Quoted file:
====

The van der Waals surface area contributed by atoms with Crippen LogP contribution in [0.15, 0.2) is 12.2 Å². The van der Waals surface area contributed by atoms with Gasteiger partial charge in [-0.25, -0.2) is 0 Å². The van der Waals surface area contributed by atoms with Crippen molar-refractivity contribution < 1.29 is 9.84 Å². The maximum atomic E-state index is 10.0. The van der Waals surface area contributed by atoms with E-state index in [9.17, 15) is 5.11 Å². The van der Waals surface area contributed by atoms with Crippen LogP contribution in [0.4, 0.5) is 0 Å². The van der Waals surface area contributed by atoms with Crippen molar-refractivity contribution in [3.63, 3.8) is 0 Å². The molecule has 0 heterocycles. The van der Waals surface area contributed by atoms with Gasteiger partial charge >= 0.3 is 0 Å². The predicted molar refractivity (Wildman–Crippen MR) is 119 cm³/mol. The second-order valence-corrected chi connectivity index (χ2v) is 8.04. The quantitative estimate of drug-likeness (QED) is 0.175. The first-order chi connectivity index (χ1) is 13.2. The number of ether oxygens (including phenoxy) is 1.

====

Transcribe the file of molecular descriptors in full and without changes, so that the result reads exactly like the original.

The van der Waals surface area contributed by atoms with Crippen LogP contribution in [0.15, 0.2) is 12.2 Å². The van der Waals surface area contributed by atoms with Gasteiger partial charge in [-0.25, -0.2) is 0 Å². The van der Waals surface area contributed by atoms with Crippen molar-refractivity contribution < 1.29 is 9.84 Å². The maximum atomic E-state index is 10.0. The van der Waals surface area contributed by atoms with E-state index in [9.17, 15) is 5.11 Å². The van der Waals surface area contributed by atoms with Crippen LogP contribution in [0.4, 0.5) is 0 Å². The van der Waals surface area contributed by atoms with Crippen molar-refractivity contribution in [3.63, 3.8) is 0 Å². The molecule has 0 heterocycles. The van der Waals surface area contributed by atoms with Gasteiger partial charge >= 0.3 is 0 Å². The predicted molar refractivity (Wildman–Crippen MR) is 119 cm³/mol. The second-order valence-corrected chi connectivity index (χ2v) is 8.04. The quantitative estimate of drug-likeness (QED) is 0.175. The first-order chi connectivity index (χ1) is 13.2. The number of ether oxygens (including phenoxy) is 1.